Ericsson unambiguously wrote that the factors are different, but a) no one succeeds without labor and b) hard work will definitely give success to everyone. No matter how lucky you are with genes or family support, you have every chance of catching up with the lucky ones. And the lucky ones will also have to work hard, there will be no freebies. The first myth is regularly refuted by examples of geniuses, the second is still stable.

    The authors of the article in Business Iinsider state that the tolerant idea of ​​equal opportunities has already reached its peak - racial and gender inequality in the social sphere has almost been reached, and eugenics is slowly gaining ground. Individual equality is being replaced by equal opportunities for competition within groups. Relatively speaking, a white American programmer can always be better than an average Russian programmer, although as a group American programmers are inferior to ours quite significantly. It may turn out to be genetically more talented from the beginning, and subsequently develop faster thanks to more practice. There are talents in every group, they are just less common. It’s not only necessary to generalize. Given this fact, Ericsson’s research can be both true and false - not everyone needs 10,000,

    Since children or future Habr musicians rarely read - what morality can there be for all of us adults in these studies without a clear answer to the question - what is the role of genes, how and how much does one need to work for success?

    A number of psychologists have reflected the effect of relative inertness of the brain in the theory of two parts of intelligence - mobile intelligence and crystallized. The first is the ability to think logically, analyze and solve problems independently of previous experience; the second is accumulated experience and the ability to use the acquired knowledge and skills. The first part of the ability develops up to 30-40 years, the second - up to 60-70.

    To check the balance of your intellect, try a simple exercise: take a deck of 52 cards and shift one by one, try to remember from memory when different cards of the same rank / rank (excluding color / suit) are repeated in three steps. For example, in the sequence: 6-8-9-K-8-7-K, they will be the figure eight and the king. Then check yourself. The more you remember, the more you have crystallized intelligence, of which memory is a part. If your memory is not so hot, it means that you have great scope for creativity. Unless of course you have started sclerosis ...

    The less you have been disciplined, focused or single-minded before - the more likely you are to have retained brain plasticity to this point. So you can master any skill now. Many competitors are ahead and pushing with their elbows will have more, but your skills will be fresh.

    The authors of the study agitate for eugenics, finding in it 2 indisputable advantages:

    1. Knowing their genetic predispositions, people will avoid careers in which there is no chance of becoming an outstanding figure. This is beneficial to both a specific person and society as a whole.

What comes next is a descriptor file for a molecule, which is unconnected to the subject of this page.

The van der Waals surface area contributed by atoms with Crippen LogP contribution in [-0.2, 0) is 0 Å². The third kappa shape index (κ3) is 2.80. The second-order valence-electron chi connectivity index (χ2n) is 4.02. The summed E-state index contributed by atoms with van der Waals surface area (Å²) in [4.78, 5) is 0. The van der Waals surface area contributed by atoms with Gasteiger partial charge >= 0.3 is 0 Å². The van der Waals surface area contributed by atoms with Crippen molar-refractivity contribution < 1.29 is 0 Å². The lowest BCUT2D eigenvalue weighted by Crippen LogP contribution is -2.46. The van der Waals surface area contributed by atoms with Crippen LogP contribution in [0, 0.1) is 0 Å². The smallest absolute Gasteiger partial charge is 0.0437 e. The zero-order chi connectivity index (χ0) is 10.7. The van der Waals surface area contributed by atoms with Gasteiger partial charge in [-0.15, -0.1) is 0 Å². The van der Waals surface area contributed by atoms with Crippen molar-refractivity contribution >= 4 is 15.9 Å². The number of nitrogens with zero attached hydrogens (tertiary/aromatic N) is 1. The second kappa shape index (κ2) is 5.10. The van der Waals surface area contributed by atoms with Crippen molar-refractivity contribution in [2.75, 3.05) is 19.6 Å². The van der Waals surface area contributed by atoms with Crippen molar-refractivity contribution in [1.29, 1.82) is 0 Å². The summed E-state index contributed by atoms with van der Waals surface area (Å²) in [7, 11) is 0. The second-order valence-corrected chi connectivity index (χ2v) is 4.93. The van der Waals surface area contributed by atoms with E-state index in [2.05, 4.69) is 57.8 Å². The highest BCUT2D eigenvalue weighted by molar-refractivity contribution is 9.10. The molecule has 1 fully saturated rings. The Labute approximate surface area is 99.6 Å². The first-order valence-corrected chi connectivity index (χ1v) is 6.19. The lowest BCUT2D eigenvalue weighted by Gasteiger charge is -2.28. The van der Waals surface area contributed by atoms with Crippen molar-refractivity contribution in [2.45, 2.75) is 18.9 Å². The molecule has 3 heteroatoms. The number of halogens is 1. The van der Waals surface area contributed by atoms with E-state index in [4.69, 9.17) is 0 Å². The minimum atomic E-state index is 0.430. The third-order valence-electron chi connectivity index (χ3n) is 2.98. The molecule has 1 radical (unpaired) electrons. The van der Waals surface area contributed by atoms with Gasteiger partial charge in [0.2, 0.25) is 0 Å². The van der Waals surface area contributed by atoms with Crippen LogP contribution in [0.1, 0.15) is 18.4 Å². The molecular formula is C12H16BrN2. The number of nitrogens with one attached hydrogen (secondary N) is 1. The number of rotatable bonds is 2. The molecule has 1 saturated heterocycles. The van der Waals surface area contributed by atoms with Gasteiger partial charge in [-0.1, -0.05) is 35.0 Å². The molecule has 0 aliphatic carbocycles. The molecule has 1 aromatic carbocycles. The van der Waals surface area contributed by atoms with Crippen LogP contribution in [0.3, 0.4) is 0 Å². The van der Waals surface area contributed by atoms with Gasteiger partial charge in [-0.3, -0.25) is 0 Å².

2. Awareness of their limits will remove part of the blame from the talented for allegedly insufficient zeal - they can always say: I’m not a lazy person, I’m just slowly mastering it for genetic reasons. A joy for the therapist.

    However, one can argue with the authors. Firstly, knowing their inability, many will simply quit working - even where they have chances, albeit less. Secondly, nature creates a new one from mixtures of different abilities, and specialization is an evolutionary impasse. Like cats for example.
    Thirdly, the structure of the economy and society in general can be very different from the genetic distribution of abilities. It may happen that there will be millions of pilots and only hundreds of aviation mechanics. Well, let the aircraft mechanics be replaced by robots, but where to get so many passengers?

    I use the observations of the biologist Sergei Savelyev, who studies the brain, its size and variability. He claims, among other things, that specialization in sports, music or any kind of activity inevitably slows down the development of the brain in other areas. The biological structure of the brain determines the head start at birth by 3 times (the brain sizes differ so much), but the variability of the abilities of the adult brain (the sizes of individual specialized neocortex umbrellas) is 40 times different and completely compensates for this starting difference. Despite the huge difference in the number of neurons. A person can, like Mayakovsky, without a special biological predisposition, concentrate all the brain powers on one sphere and achieve great success in it.

    200 years ago, Francis Galton, founder of the scientific study of intelligence and cousin of Charles Darwin, analyzed the genealogical records of hundreds of scientists, artists, musicians and found that skill is determined by origin. At a time when only the aristocracy and the bourgeoisie were able to write (with simple counting and reading, things were better - depending on the country), and knowledge was a caste secret, such a conclusion is not surprising. Where there was knowledge, there were achievements. There were not as many career elevators as they are now, so relatives were grouped by industry. To break through in those centuries was probably more difficult than the current one. So much so that for many aristocrats and merchants, devastating wars have been a career and social elevator for hundreds of years. But back to the genes, education and practice.

    Today, if we consider the probability of success as a function of the availability of knowledge, the number of possible areas of activity and the speed of dissemination of information (orders and advertising), we can assume that 10,000 hours of Ericsson-Gladwell is not a constant, but a variable. In Darwin's time, it took significantly more than 10 years to search for books, practice, accumulate start-up capital, or search for career opportunities. At the time of John Lennon and Bill Gates for about 5 years. Now there are more markets and more accessible knowledge.